Mr. Bracken : I assume the car body costs one thousand dollars ; that makes the other equipment three thousand. If you please, I will make one statement more in relation to the Fourth
I went over the line in the electric car with an officer of the New York Central Road the other day just about dark. This is simply an illustration of the effect it produces. lighted with sixteen candle power incandescent lights. We got off at Seventy-first street to return to our hotel, and took one of the horse cars, with dim, struggling lights, one at either end, and the officer looked about, and he said, “Skitt, this will never do ; we must have electric traction.” REMARKS OF MR. JOHN C. LOVE ON THE UNDERGROUND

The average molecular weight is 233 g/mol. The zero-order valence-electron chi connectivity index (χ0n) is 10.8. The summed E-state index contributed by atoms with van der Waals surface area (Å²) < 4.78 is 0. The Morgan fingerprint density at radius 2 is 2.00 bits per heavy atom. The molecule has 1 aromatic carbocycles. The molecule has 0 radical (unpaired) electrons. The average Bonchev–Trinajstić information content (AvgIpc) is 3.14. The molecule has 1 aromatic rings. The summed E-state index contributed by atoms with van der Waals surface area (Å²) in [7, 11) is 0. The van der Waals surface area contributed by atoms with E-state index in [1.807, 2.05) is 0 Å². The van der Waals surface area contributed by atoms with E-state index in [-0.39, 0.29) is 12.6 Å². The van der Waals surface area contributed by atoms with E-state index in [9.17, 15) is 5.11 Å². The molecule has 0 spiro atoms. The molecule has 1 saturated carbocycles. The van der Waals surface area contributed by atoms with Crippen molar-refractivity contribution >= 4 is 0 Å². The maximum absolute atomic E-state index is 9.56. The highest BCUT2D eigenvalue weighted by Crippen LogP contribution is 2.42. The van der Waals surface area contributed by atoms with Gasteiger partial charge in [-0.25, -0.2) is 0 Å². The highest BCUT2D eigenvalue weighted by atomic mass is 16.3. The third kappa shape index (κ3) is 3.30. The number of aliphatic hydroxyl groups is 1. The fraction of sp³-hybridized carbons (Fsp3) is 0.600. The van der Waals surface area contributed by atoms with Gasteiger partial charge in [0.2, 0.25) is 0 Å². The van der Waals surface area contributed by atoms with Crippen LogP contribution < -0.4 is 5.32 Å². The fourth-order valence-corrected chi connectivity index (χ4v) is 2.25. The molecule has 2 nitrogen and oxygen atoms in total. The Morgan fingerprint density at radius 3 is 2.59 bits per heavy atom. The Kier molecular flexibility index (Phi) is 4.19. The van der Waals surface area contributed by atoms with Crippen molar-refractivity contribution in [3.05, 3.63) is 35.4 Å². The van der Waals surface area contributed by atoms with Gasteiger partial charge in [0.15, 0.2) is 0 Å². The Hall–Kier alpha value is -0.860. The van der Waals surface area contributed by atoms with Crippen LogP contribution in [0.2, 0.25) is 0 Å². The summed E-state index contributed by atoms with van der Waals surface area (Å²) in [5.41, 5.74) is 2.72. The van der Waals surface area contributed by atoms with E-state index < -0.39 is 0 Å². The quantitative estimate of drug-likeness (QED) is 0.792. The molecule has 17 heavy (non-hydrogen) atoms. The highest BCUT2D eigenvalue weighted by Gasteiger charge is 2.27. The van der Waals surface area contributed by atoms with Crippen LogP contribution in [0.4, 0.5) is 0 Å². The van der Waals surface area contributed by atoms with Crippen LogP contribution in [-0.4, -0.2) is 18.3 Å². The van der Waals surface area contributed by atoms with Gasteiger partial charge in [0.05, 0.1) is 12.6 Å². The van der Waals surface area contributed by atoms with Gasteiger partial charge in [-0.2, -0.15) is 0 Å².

SYSTEM OF ELECTRIC TRACTION. Mr. John C. Love, of Philadelphia: Mr. President, we have heard the able remarks of the gentleman who represents the storage battery system; we all listened attentively. The overhead